✓ The authors report seven individuals from two families, all of whom had aneurysmal subarachnoid hemorrhage. These cases and all reported cases of familial aneurysms (243 aneurysms in 177 patients from 74 families) were submitted to computer-aided multivariate analysis to determine if the aneurysms or the patients who harbor them differ from sporadic aneurysm cases. Familial aneurysms rupture at a smaller size (mean diameter 10.5 mm), and when the patient is younger (mean age 42.3 years and decennial age at peak incidence 40 to 49 years). There is a similar sex distribution (male to female ratio 48:52), a similar incidence of multiple aneurysms (21.5%), and a similar predominance of females over males with multiple aneurysms (2.2:1). Anterior communicating artery aneurysms occur less often in familial cases (19%) than in sporadic cases. In sibling pairs the aneurysms occur at the same or at mirror sites, and rupture within the same decade twice as frequently as randomly selected nonfamilial aneurysm patient pairs. The occurrence of aneurysms at identical and mirror sites is more frequent in familial cases and appears to be a function of the degree of kinship between affected individuals. These observations suggest a genetic basis for the pathogenesis of familial intracranial aneurysms.
Andres M. Lozano
W. Jeffrey Elias and Andres M. Lozano
Ahmed Alkhani and Andres M. Lozano
Object. The authors conducted an evidence-based review of contemporary published articles on pallidotomy to obtain an appraisal of this procedure in the treatment of Parkinson disease (PD).
Methods. A search of the Pubmed database performed using the key word “pallidotomy” yielded 263 articles cited between January 1, 1992, and July 1, 1999. Articles that included original, nonduplicated descriptions of patients with PD treated with radiofrequency pallidotomy were selected.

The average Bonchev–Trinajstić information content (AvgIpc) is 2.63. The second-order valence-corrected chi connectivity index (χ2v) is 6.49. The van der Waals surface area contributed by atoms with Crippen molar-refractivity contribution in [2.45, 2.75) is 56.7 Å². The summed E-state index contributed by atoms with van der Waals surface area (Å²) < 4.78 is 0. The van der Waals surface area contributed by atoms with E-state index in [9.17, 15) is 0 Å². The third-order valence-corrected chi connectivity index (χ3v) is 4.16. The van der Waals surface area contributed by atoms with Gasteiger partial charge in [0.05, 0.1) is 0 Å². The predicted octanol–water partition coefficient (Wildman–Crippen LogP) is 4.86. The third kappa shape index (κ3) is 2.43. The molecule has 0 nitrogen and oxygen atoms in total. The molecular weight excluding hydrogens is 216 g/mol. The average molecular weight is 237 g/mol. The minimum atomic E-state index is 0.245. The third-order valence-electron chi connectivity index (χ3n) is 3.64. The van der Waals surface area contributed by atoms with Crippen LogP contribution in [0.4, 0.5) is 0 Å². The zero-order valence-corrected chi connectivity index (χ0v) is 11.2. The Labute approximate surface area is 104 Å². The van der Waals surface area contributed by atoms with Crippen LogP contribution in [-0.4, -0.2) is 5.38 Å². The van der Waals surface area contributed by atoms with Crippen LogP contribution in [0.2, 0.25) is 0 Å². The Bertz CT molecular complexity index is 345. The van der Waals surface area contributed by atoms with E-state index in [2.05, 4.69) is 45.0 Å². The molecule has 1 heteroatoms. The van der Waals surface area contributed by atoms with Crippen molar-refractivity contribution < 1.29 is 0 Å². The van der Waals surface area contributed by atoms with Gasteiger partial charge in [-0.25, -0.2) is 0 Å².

In 85 articles identified for critical review, 1959 patients with PD underwent pallidotomies at 40 centers in 12 countries. There were 1735 unilateral (88.6%) and 224 bilateral procedures (11.4%). The mean age of the patients was 61.4 ± 3.6 years and the mean duration of PD symptoms in these patients was 12.3 ± 1.9 years. Microelectrode recordings were used in 46.2% of cases. Outcomes were objectively documented using the Unified Parkinson Disease Rating Scale (UPDRS) in 501 (25.6%) of the cases at 6 months and in 218 (11.1%) of the cases at 1 year. There was a consensus on the benefits of pallidotomy for off period motor function and on period, drug-induced dyskinesias, with variations in the extent of symptomatic benefit across studies. At the 1-year assessment, the mean improvement in the UPDRS motor score during off periods was 45.3% and the mean improvement in contralateral dyskinesias during on periods was 86.4%. The overall mortality rate was 0.4% and the rate of persistent adverse effects was estimated at 14%. Major adverse events, including intracerebral hemorrhages, contralateral weakness, and visual field defects, occurred in 5.3% of patients reported.
Conclusions. Unilateral pallidotomy is effective and relatively safe in the treatment of PD; however, limited data are available on the long-term outcome of this procedure.
Francisco A. Ponce and Andres M. Lozano
The authors undertook a study to estimate the relative academic impact of neurosurgical departments in Canada and the US using the h index, a measure of the number of citations received by a collection of work.
The study included 99 departments of neurosurgery with residency programs participating in the US National Residency Matching Program, and the 14 analogous Canadian programs. Three types of h indices were determined—one reflecting the cumulative work attributed to a neurosurgical department, h(c); one restricted to the cumulative work published over the past 10 years, h(10); and one limited to work published in 2 major North American neurosurgical journals, hNS(10). For an article to be included, attribution to a neurosurgical department had to appear in the address field in the database Thomson's ISI Web of Science. The three h indices were compared with each other, and their relation to other measures such as size of the department, degrees held by the faculty, and research funding was examined.
Significant correlations were found between the citation indices and faculty size, number of publications and the types of degrees held by the faculty, and funding by the US NIH. Three types of authorship were identified: neurosurgeon, nonclinician researcher, and nonneurosurgeon clinical affiliate. The degree to which the latter 2 nonneurosurgeon categories contributed to the departmental h index varied among departments and can confound interdepartmental comparison. Limiting articles to those published in neurosurgical journals appeared to correct for the influence of nonneurosurgeons in departmental impact and reflect neurosurgeon-driven scholarship.
The h index may be useful in evaluating output across neurosurgery departments.